The whole vegetable part took about 15-20 minutes including prep time, so plan accordingly so you can have the veggies and polenta finish cooking about the same time. This part of the recipe is based on a recipe that I think is from the NY Times. I'm not sure though.

March 19 Update:
I'm in Seattle visiting family and doubled this recipe to feed five or six adults with lots of leftovers. When I went to stir the polenta after 40 minutes, it was still liquidy. I panicked. Did I forget to double the cornmeal? Was the oven temperature wrong? Then I realized that of course, larger amounts of food require longer cooking times. Duh. After another half hour, it was ready to stir. In the meantime, I cut up all the ingredients and put them into little bowls, ready to go. When the polenta was done, I turned off the oven but left the dutch oven in there. Then I prepared the braised veggies, and I felt like a TV cook! You know how they make it look so easy in those TV kitchens by having all the ingredients in little dishes and just popping the stuff into the pan. Well, it really IS easy to have the ingredients on hand.


  1. I am going to try this! I have some super coarse cornmeal that is too chunky for cornbread, so maybe perfect for polenta. I'll let you know how it goes.

  2. Andrea, this was delicious!! Ive been a huge fan of Noah's cooking...now I see where he gets it ;^)
    Yummy! Cant wait to try more.

  3. Holly, thanks for your comment. I'm so excited that you tried something and liked it. (I'm a huge fan of Noah's cooking, too!)

  4. Hi Andrea, I'm looking for a veggie dish to prepare for New Year's eve potluck and I can't stop reading your recipes! They all sound so delicious...then, I had to consider the pan you recommend and whether I needed that also....ah , the beauty of winter break and having time on my hands.....okay, off to another recipe......wish you could just show up and cook them for me! Happy New Year! Brenda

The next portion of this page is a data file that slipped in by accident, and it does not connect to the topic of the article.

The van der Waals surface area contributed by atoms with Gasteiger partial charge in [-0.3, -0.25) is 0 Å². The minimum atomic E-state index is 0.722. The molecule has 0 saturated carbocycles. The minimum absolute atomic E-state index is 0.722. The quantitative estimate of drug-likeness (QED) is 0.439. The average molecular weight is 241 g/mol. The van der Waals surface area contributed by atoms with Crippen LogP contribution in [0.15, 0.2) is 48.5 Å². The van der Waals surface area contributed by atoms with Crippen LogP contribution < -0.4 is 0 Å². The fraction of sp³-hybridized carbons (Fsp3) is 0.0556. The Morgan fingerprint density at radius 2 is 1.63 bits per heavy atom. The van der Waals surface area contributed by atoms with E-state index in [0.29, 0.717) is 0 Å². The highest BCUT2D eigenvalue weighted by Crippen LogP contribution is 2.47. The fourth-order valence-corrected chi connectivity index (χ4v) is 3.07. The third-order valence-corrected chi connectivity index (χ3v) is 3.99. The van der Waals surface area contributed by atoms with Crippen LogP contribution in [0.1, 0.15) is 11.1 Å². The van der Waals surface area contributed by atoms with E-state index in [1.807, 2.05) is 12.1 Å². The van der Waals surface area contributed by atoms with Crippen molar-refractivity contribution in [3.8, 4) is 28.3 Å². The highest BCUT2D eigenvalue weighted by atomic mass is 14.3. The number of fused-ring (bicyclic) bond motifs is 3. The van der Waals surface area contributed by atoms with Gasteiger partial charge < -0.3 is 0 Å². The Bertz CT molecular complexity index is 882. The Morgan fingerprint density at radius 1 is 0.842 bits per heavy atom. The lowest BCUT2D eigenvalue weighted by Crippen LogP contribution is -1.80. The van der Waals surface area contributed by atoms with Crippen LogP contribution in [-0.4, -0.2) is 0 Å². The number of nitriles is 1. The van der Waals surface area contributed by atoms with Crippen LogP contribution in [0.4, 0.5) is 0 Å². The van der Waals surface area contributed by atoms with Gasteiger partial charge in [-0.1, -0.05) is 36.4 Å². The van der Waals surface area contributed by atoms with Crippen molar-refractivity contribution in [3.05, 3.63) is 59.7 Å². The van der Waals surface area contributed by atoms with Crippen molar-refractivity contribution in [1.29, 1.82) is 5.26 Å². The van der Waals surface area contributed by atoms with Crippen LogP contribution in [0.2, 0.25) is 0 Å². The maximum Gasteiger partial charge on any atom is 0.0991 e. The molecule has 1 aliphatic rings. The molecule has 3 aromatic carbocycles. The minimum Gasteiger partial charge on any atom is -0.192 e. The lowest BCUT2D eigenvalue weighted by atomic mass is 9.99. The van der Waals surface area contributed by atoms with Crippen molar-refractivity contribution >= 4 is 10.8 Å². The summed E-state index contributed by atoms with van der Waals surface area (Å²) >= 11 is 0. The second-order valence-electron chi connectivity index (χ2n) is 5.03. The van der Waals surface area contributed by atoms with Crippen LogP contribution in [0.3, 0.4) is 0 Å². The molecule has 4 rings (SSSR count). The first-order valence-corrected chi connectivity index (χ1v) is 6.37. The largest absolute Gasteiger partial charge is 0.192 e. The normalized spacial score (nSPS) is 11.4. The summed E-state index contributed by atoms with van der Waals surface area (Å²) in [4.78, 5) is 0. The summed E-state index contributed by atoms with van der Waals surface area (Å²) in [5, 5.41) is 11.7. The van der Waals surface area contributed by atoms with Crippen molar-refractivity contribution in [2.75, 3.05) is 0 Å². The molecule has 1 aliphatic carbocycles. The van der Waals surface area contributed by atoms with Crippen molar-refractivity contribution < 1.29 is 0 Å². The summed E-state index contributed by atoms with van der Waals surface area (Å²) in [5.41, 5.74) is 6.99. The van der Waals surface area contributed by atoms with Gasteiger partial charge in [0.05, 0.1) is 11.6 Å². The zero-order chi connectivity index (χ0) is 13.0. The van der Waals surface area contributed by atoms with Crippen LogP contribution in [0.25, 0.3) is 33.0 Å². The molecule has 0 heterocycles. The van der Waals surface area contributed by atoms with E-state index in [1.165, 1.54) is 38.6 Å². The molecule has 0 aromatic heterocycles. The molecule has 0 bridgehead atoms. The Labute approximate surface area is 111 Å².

5. Brenda, for New Year's Eve you should defintely make Texas caviar (black-eyed-pea salsa). Eating black-eyed on new Year's Eve brings you good luck! :)

  6. Another success for our Thursday dinner series! The special treat from this recipe was the smell of shredded carrot frying (new to me).

  7. Yay for Thursday nights! I wonder what you'll try next.

  8. You write very well, very, very exciting, if there is a good article, I will come, but I like

  9. *****
    I tried this recipie today!! Yum Yum Yum...and I was rather skeptical over the polenta as I am normally not a fan of it!! But the whole thing was just so delicious!! And there is lots of room for error in this recipie I must say!! It was delicious delicious delicious!!

    Thank you Andrea for the wholesome, easy, nutritious and down to earth recipie!! :) :)

  10. Anon,
    Thank YOU for such a kind comment! That recipe happens to be one of our favorites. It always turns out so much better than I think it will. I've even made it for company. But I love polenta so much I could eat it every week!